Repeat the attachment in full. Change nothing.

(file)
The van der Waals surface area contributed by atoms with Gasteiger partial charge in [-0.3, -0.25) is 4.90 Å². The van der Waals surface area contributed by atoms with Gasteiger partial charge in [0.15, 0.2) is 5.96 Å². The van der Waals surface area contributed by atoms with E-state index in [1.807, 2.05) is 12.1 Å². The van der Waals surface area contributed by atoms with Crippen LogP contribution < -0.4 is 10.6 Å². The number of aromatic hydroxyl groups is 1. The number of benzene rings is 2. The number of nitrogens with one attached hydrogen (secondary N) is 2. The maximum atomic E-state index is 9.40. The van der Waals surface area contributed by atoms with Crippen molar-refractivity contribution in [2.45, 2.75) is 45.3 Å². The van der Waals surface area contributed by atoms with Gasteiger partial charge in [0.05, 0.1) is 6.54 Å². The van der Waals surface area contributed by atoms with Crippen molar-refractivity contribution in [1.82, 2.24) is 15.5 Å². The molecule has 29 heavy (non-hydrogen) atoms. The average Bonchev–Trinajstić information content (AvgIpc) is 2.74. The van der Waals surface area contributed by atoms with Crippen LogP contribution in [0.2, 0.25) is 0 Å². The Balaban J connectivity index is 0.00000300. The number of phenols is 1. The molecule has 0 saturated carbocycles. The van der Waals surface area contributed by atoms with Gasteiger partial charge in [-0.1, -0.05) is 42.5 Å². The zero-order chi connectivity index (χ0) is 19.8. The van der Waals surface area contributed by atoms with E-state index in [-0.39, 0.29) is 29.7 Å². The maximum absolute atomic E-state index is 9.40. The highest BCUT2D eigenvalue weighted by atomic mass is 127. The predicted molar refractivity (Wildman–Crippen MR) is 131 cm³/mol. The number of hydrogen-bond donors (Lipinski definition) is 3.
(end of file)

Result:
The van der Waals surface area contributed by atoms with Gasteiger partial charge in [-0.3, -0.25) is 4.90 Å². The van der Waals surface area contributed by atoms with Gasteiger partial charge in [0.15, 0.2) is 5.96 Å². The van der Waals surface area contributed by atoms with E-state index in [1.807, 2.05) is 12.1 Å². The van der Waals surface area contributed by atoms with Crippen LogP contribution < -0.4 is 10.6 Å². The number of aromatic hydroxyl groups is 1. The number of benzene rings is 2. The number of nitrogens with one attached hydrogen (secondary N) is 2. The maximum atomic E-state index is 9.40. The van der Waals surface area contributed by atoms with Crippen molar-refractivity contribution in [2.45, 2.75) is 45.3 Å². The van der Waals surface area contributed by atoms with Gasteiger partial charge in [0.05, 0.1) is 6.54 Å². The van der Waals surface area contributed by atoms with Crippen molar-refractivity contribution in [1.82, 2.24) is 15.5 Å². The molecule has 29 heavy (non-hydrogen) atoms. The average Bonchev–Trinajstić information content (AvgIpc) is 2.74. The van der Waals surface area contributed by atoms with Crippen LogP contribution in [0.2, 0.25) is 0 Å². The Balaban J connectivity index is 0.00000300. The number of phenols is 1. The molecule has 0 saturated carbocycles. The van der Waals surface area contributed by atoms with Gasteiger partial charge in [-0.1, -0.05) is 42.5 Å². The zero-order chi connectivity index (χ0) is 19.8. The van der Waals surface area contributed by atoms with E-state index in [-0.39, 0.29) is 29.7 Å². The maximum absolute atomic E-state index is 9.40. The highest BCUT2D eigenvalue weighted by atomic mass is 127. The predicted molar refractivity (Wildman–Crippen MR) is 131 cm³/mol. The number of hydrogen-bond donors (Lipinski definition) is 3.